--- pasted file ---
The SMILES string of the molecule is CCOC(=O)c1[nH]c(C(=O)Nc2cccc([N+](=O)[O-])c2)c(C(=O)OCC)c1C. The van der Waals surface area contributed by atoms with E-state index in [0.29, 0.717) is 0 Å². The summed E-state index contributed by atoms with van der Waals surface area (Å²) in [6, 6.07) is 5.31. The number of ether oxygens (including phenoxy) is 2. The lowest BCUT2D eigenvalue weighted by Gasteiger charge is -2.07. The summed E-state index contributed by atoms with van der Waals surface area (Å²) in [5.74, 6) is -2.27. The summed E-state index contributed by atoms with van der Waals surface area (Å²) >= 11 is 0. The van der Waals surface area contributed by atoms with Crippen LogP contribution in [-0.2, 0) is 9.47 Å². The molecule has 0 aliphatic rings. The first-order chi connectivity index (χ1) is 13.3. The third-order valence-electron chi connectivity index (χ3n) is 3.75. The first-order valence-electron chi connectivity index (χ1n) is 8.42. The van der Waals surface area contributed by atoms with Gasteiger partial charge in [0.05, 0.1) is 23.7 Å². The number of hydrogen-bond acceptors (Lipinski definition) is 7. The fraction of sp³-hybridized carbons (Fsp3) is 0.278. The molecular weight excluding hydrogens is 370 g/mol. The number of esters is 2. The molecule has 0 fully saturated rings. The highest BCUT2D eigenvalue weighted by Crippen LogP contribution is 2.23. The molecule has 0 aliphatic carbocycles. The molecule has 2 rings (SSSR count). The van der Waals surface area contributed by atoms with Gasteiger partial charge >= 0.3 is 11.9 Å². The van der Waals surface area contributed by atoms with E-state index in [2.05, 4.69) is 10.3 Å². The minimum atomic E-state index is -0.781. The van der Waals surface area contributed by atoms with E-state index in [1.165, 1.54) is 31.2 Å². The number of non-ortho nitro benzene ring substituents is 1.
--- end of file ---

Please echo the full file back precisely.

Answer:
The SMILES string of the molecule is CCOC(=O)c1[nH]c(C(=O)Nc2cccc([N+](=O)[O-])c2)c(C(=O)OCC)c1C. The van der Waals surface area contributed by atoms with E-state index in [0.29, 0.717) is 0 Å². The summed E-state index contributed by atoms with van der Waals surface area (Å²) in [6, 6.07) is 5.31. The number of ether oxygens (including phenoxy) is 2. The lowest BCUT2D eigenvalue weighted by Gasteiger charge is -2.07. The summed E-state index contributed by atoms with van der Waals surface area (Å²) in [5.74, 6) is -2.27. The summed E-state index contributed by atoms with van der Waals surface area (Å²) >= 11 is 0. The van der Waals surface area contributed by atoms with Crippen LogP contribution in [-0.2, 0) is 9.47 Å². The molecule has 0 aliphatic rings. The first-order chi connectivity index (χ1) is 13.3. The third-order valence-electron chi connectivity index (χ3n) is 3.75. The first-order valence-electron chi connectivity index (χ1n) is 8.42. The van der Waals surface area contributed by atoms with Gasteiger partial charge in [0.05, 0.1) is 23.7 Å². The number of hydrogen-bond acceptors (Lipinski definition) is 7. The fraction of sp³-hybridized carbons (Fsp3) is 0.278. The molecular weight excluding hydrogens is 370 g/mol. The number of esters is 2. The molecule has 0 fully saturated rings. The highest BCUT2D eigenvalue weighted by Crippen LogP contribution is 2.23. The molecule has 0 aliphatic carbocycles. The molecule has 2 rings (SSSR count). The van der Waals surface area contributed by atoms with Gasteiger partial charge >= 0.3 is 11.9 Å². The van der Waals surface area contributed by atoms with E-state index in [2.05, 4.69) is 10.3 Å². The minimum atomic E-state index is -0.781. The van der Waals surface area contributed by atoms with E-state index in [1.165, 1.54) is 31.2 Å². The number of non-ortho nitro benzene ring substituents is 1.